Because the guarantees and protections provided by annuities are backed by the financial strength and claims-paying ability of the issuing company, buyers may wish to do some research about the insurance company that is providing the annuity before making a purchase.

To inquire about the insurance company, you may contact the insurance company or your state insurance department. Be sure to choose your insurance company wisely when purchasing an annuity contract.

Payout Options

There are many options to consider when deciding how your payments are structured. Some factors to consider are: How much do you need each month? How long do you need this income to last? Do you have a spouse you may leave behind?

While considering these factors, let’s take a look at the various payout options:

Screen Shot 2019-07-17 at 4.17.49 PM

Screen Shot 2019-07-17 at 4.18.16 PM


There are many options for payouts. Talk with a Creekmur Wealth advisor about your preferences when considering a fixed annuity for your True Wealth goals.


The Right Fit for Fixed Annuities

Before deciding on an annuity, it’s important to look at whether or not a fixed annuity is the right fit for you. Fixed annuities may be good for older clients heading towards or have already entered the retirement stage. Risk-averse clients may prefer fixed annuities.

Some wealthy clients might use fixed annuities to grow their principal tax deferred. Those who have already maxed out their other tax-deferred retirement funds like their 401(k)s and their IRAs may benefit from a fixed annuity. Using income riders can potentially expand the scope of usefulness in a fixed annuity as well, although they typically require an additional fee.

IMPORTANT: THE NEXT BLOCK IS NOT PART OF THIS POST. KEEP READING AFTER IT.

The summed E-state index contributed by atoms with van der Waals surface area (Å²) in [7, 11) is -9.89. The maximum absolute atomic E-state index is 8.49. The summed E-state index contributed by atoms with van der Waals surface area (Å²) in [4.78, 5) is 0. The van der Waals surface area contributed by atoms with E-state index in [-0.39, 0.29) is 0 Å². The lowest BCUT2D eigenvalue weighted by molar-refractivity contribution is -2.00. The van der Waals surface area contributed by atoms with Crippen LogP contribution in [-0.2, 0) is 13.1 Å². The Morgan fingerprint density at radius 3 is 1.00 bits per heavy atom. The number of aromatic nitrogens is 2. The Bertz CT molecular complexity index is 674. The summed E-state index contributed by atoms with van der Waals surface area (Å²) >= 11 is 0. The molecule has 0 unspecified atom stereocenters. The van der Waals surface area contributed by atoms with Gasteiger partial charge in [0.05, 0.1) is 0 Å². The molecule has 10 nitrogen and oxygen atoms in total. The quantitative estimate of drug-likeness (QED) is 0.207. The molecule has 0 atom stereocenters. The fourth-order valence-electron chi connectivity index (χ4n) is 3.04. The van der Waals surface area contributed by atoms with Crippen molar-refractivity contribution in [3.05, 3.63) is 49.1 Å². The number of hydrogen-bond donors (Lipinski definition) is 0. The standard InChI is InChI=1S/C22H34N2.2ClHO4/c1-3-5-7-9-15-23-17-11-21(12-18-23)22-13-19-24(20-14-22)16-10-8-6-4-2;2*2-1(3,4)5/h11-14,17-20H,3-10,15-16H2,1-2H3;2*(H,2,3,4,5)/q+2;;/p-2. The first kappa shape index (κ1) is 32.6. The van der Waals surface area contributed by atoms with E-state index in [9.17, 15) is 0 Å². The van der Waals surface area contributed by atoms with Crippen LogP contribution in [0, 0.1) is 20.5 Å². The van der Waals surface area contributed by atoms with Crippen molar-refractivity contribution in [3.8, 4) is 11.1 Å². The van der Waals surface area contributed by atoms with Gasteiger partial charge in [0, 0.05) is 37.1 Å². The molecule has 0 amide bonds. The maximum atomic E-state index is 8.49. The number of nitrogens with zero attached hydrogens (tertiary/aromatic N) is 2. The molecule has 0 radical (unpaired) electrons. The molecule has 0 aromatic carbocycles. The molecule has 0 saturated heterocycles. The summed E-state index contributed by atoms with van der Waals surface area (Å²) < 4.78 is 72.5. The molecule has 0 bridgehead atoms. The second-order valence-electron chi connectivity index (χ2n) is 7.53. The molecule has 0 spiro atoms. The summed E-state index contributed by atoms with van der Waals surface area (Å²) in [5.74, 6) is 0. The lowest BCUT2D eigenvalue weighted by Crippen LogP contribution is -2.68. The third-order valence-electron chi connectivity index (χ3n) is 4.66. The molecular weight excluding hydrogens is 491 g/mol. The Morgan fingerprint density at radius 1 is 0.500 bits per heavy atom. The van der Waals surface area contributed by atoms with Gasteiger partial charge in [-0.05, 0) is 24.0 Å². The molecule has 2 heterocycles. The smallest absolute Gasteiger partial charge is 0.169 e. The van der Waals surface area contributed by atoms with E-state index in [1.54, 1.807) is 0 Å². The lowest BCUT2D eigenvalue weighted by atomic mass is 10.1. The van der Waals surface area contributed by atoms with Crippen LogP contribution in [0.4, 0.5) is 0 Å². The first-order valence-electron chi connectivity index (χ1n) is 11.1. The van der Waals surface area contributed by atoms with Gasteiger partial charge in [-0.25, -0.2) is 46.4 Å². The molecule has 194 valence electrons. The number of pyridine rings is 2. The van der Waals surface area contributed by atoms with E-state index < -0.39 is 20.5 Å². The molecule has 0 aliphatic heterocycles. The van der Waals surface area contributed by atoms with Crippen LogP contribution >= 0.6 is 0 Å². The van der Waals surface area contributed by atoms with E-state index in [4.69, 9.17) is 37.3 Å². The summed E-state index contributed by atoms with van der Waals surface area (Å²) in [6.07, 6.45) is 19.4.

Wrapping Up Fixed Annuities

Fixed annuities have many benefits, as well as disadvantages to consider. They can be the right fit for many, but not all. It’s important to consider your options when looking at what type of fixed annuity you want, as well as which payment option you will choose. It’s important to understand the features of your annuity contract to make sure everything is the way you want it, and that you are confident in your investment. 

Feel free to contact Creekmur Wealth Advisors with any questions about fixed annuities.

This is provided for informational purposes only and is not intended to provide specific tax advice or serve as the basis for any financial decisions. Be sure to speak with qualified professionals before making any decisions about your personal situation. Please note that the information included herein from third parties have been obtained from sources believed to be reliable, but accuracy and completeness cannot be guaranteed.

Securities and advisory services offered only by duly registered individuals through Madison Avenue Securities, LLC (MAS), member of FINRA/SIPC. Investment advisory services offered only by duly registered individuals through AE Wealth Management, LLC (AEWM), a Registered Investment Adviser. MAS and Creekmur Wealth Advisors are not affiliated entities. AEWM and Creekmur Wealth Advisors are not affiliated entities. 00189678

Effects Of Interest Rates

Subscribe To Blog Updates

New call-to-action